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|The discussion about Maryland's uniforms spurred the Terrapins upward in social media indexes.|
Few sports focus as heavily on rankings as college football. When it comes to the social mediasphere, there's no question that the University of Maryland has risen to the top spot this week.
The Terrapins beat Miami 32-24 in the teams' nationally televised season opener Monday. Such a result is enough to make Maryland fans happy, although not traditionally enough to cause a social media surge and ignite the blogosphere. However, throw in a unique, interesting, "insert-your-140-character opinion here" uniform and you've got yourself a near-instant trending topic.
"We knew the uniforms would make a bold statement when the team unveiled them on Monday night," said Dan Mecchi, Under Armour director of digital media. "As a brand we are always active on Facebook and Twitter."
The Maryland-Miami game certainly provided one of those hits. Within moments of taking the field in state-flag inspired Under Armour uniforms, Maryland football became the subject of fan chatter world-wide-web-wide. "University of Maryland" shot to the top of Google Trends and was Google's second-most searched term on game day. "Maryland Football" was among Yahoo's most searched sports terms and jumped to No. 2 in the sports category on the site's Buzz Log Movers' rankings, which gauge surges in a term's popularity.
"We thought we'd get a lot of play between Twitter and other social media, but it's really gone from being a sports story to a news story," said Shawn Nestor, the Maryland associate media relations director for football. "We didn't necessarily expect that."
What does this kind of social media attention translate to? Both the University of Maryland and Under Armour see tremendous worth in a social media surge.
"There's a ton of value, especially when you talk about building the brand," Nestor said. "And it's the whole University of Maryland brand, not just football. It gives us a stronger line with the fan base."
Coach Randy Edsall saw his Twitter following jump from 2,500 on Sunday night to more than 4,450 by midweek, a nearly 80 percent jump. With more engaged fans comes the opportunity to engage more with fans.
While a social media bump is brief, sports teams and brands seek to capitalize on the thousands of new followers such a surge can bring literally overnight.
The University of Maryland's athletic site saw its traffic in the past week spike by more than 50 percent from that same week a year ago. Measuring from when the university unveiled its new Under Armour uniforms on Aug. 22 (the flag-inspired uniforms were a surprise debut Monday) through this week, umterps.com has skyrocketed more than 120 percent from that spot a year ago.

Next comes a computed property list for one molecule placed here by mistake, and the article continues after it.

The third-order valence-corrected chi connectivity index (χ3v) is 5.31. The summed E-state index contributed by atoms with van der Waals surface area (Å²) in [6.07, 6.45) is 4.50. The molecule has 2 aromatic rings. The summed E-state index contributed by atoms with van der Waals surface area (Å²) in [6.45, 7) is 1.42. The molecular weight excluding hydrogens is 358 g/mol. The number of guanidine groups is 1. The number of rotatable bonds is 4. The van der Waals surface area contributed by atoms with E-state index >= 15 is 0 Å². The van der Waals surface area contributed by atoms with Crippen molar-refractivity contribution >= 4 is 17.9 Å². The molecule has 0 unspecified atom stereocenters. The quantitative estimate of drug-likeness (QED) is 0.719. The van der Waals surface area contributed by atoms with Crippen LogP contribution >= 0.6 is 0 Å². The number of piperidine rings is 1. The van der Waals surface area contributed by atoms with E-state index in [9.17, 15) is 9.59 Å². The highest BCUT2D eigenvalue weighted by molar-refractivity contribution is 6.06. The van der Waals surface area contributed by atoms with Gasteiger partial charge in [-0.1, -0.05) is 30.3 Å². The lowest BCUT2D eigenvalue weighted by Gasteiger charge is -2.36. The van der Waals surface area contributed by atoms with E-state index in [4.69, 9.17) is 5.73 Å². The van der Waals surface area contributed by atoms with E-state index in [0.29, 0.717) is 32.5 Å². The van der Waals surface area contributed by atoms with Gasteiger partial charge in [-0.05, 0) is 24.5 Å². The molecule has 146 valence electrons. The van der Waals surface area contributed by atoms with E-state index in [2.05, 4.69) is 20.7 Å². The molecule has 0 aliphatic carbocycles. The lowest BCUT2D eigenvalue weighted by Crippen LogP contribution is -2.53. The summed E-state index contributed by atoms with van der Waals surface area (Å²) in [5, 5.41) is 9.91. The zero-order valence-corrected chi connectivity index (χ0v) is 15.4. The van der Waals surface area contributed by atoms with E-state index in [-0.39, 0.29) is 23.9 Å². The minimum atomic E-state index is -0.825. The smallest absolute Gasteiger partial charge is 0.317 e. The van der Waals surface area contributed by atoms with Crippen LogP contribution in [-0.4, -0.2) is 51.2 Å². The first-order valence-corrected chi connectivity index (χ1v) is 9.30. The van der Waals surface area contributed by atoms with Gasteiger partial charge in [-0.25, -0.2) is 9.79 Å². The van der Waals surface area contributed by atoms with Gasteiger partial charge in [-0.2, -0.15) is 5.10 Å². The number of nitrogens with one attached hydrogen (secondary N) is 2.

An Under Armour Facebook post on the uniforms generated almost 1,300 likes and nearly 400 comments, far surpassing the average engagement on the page. Reaction to other recent posts on the page varied from a few dozen likes to a few hundred, averaging around 150.
Under Armour sees a definite benefit to being buzzed about.
"We put a great deal of value on not just being in the conversation, but actively playing a role in the conversation," Mecchi said. "From a social perspective, it's exactly what we strive toward: be in and participate in the conversation. It's all about participation."
As Under Armour and Maryland showed this week, it's not just about being in the conversation, but about getting people talking in the first place.
Baltimore-based Under Armour has become as synonymous with Terrapins football as Nike is with the Oregon Ducks. But even perennial power Nike would be challenged to generate the kind of impressive publicity that the Under Armour uniforms have.
According to some numbers Nestor received, from 2000-09, a total of 1,750 articles had been written on the Terrapins' uniforms. This week alone, more than 1,000 articles have been generated on the subject.
With everyone from professional athletes to commentators to anyone with a social media account weighing in, the feedback certainly hasn't been100 percent positive. That's just part of the deal when participating in social media.
"The great thing about the social and digital space is that we have the ability to listen to it all ... the good and the bad," Mecchi said. "In this space, you obviously have to be comfortable ceding some control and live with a variety of opinions."
It's not quite the adage that there's no such thing as bad publicity (after the headlines Miami made this summer, the Terps' opponents might argue that point). But when it comes to brand awareness, this kind of new media discussion helps raise the profile of both Maryland and Under Armour.
Of course, in social media and college football, the players only get about a day to enjoy success before it's old news and the focus shifts to what lies ahead.
Maria Burns Ortiz is based in Boston.
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